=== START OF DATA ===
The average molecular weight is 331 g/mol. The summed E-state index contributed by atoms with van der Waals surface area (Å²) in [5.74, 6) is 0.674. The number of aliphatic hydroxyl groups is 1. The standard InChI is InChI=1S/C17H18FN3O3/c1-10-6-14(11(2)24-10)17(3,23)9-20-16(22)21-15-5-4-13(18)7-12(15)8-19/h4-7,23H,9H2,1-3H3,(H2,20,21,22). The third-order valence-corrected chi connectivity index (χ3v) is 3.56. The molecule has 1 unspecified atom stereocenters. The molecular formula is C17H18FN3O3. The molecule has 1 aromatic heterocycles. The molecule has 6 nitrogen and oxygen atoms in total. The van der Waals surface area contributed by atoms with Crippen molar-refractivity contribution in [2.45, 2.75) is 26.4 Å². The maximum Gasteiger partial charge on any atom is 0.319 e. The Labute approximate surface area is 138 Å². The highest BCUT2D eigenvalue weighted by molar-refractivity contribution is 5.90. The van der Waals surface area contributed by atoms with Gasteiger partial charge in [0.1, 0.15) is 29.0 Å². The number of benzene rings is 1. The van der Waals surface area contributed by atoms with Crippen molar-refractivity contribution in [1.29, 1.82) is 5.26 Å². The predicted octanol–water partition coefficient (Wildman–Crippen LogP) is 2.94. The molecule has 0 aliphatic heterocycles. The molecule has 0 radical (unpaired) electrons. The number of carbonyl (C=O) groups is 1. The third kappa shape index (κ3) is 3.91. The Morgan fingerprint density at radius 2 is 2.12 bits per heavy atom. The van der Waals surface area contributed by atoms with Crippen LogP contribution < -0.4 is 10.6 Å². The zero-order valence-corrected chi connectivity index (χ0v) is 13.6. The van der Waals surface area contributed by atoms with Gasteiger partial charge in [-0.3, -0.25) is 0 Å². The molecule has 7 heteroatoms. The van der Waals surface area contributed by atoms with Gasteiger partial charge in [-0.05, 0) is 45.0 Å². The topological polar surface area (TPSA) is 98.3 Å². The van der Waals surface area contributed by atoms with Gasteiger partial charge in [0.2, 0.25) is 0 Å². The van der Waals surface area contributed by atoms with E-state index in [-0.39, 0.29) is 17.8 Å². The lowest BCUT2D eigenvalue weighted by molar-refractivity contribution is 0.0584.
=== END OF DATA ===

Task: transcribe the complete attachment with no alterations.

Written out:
The average molecular weight is 331 g/mol. The summed E-state index contributed by atoms with van der Waals surface area (Å²) in [5.74, 6) is 0.674. The number of aliphatic hydroxyl groups is 1. The standard InChI is InChI=1S/C17H18FN3O3/c1-10-6-14(11(2)24-10)17(3,23)9-20-16(22)21-15-5-4-13(18)7-12(15)8-19/h4-7,23H,9H2,1-3H3,(H2,20,21,22). The third-order valence-corrected chi connectivity index (χ3v) is 3.56. The molecule has 1 unspecified atom stereocenters. The molecular formula is C17H18FN3O3. The molecule has 1 aromatic heterocycles. The molecule has 6 nitrogen and oxygen atoms in total. The van der Waals surface area contributed by atoms with Crippen molar-refractivity contribution in [2.45, 2.75) is 26.4 Å². The maximum Gasteiger partial charge on any atom is 0.319 e. The Labute approximate surface area is 138 Å². The highest BCUT2D eigenvalue weighted by molar-refractivity contribution is 5.90. The van der Waals surface area contributed by atoms with Gasteiger partial charge in [0.1, 0.15) is 29.0 Å². The number of benzene rings is 1. The van der Waals surface area contributed by atoms with Crippen molar-refractivity contribution in [1.29, 1.82) is 5.26 Å². The predicted octanol–water partition coefficient (Wildman–Crippen LogP) is 2.94. The molecule has 0 aliphatic heterocycles. The molecule has 0 radical (unpaired) electrons. The number of carbonyl (C=O) groups is 1. The third kappa shape index (κ3) is 3.91. The Morgan fingerprint density at radius 2 is 2.12 bits per heavy atom. The van der Waals surface area contributed by atoms with Crippen LogP contribution < -0.4 is 10.6 Å². The zero-order valence-corrected chi connectivity index (χ0v) is 13.6. The van der Waals surface area contributed by atoms with Gasteiger partial charge in [-0.3, -0.25) is 0 Å². The molecule has 7 heteroatoms. The van der Waals surface area contributed by atoms with Gasteiger partial charge in [-0.05, 0) is 45.0 Å². The topological polar surface area (TPSA) is 98.3 Å². The van der Waals surface area contributed by atoms with Gasteiger partial charge in [0.2, 0.25) is 0 Å². The van der Waals surface area contributed by atoms with E-state index in [-0.39, 0.29) is 17.8 Å². The lowest BCUT2D eigenvalue weighted by molar-refractivity contribution is 0.0584.